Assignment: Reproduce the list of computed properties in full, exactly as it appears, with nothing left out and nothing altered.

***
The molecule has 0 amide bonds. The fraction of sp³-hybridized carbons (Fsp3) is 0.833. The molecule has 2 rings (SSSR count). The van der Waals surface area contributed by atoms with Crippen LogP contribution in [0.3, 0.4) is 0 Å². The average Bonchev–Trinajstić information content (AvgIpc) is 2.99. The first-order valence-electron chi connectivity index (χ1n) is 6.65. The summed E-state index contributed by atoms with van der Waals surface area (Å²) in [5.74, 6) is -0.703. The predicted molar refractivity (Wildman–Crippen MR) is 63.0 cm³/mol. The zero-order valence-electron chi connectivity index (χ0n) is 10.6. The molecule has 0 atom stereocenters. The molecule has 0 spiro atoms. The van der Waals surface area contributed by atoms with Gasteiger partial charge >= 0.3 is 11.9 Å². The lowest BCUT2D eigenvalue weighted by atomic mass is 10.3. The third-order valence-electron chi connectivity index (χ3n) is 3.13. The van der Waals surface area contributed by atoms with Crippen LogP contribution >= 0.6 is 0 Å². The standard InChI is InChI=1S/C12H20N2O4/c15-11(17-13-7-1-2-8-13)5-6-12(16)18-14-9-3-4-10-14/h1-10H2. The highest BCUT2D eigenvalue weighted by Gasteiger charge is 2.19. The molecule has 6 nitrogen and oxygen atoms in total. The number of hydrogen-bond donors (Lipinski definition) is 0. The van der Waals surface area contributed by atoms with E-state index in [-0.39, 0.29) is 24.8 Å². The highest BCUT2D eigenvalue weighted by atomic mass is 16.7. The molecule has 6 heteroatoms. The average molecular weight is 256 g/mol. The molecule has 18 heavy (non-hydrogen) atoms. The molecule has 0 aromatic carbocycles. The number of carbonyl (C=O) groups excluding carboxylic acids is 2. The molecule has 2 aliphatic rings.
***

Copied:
The molecule has 0 amide bonds. The fraction of sp³-hybridized carbons (Fsp3) is 0.833. The molecule has 2 rings (SSSR count). The van der Waals surface area contributed by atoms with Crippen LogP contribution in [0.3, 0.4) is 0 Å². The average Bonchev–Trinajstić information content (AvgIpc) is 2.99. The first-order valence-electron chi connectivity index (χ1n) is 6.65. The summed E-state index contributed by atoms with van der Waals surface area (Å²) in [5.74, 6) is -0.703. The predicted molar refractivity (Wildman–Crippen MR) is 63.0 cm³/mol. The zero-order valence-electron chi connectivity index (χ0n) is 10.6. The molecule has 0 atom stereocenters. The molecule has 0 spiro atoms. The van der Waals surface area contributed by atoms with Gasteiger partial charge >= 0.3 is 11.9 Å². The lowest BCUT2D eigenvalue weighted by atomic mass is 10.3. The third-order valence-electron chi connectivity index (χ3n) is 3.13. The van der Waals surface area contributed by atoms with Crippen LogP contribution >= 0.6 is 0 Å². The standard InChI is InChI=1S/C12H20N2O4/c15-11(17-13-7-1-2-8-13)5-6-12(16)18-14-9-3-4-10-14/h1-10H2. The highest BCUT2D eigenvalue weighted by Gasteiger charge is 2.19. The molecule has 6 nitrogen and oxygen atoms in total. The number of hydrogen-bond donors (Lipinski definition) is 0. The van der Waals surface area contributed by atoms with E-state index in [-0.39, 0.29) is 24.8 Å². The highest BCUT2D eigenvalue weighted by atomic mass is 16.7. The molecule has 6 heteroatoms. The average molecular weight is 256 g/mol. The molecule has 18 heavy (non-hydrogen) atoms. The molecule has 0 aromatic carbocycles. The number of carbonyl (C=O) groups excluding carboxylic acids is 2. The molecule has 2 aliphatic rings.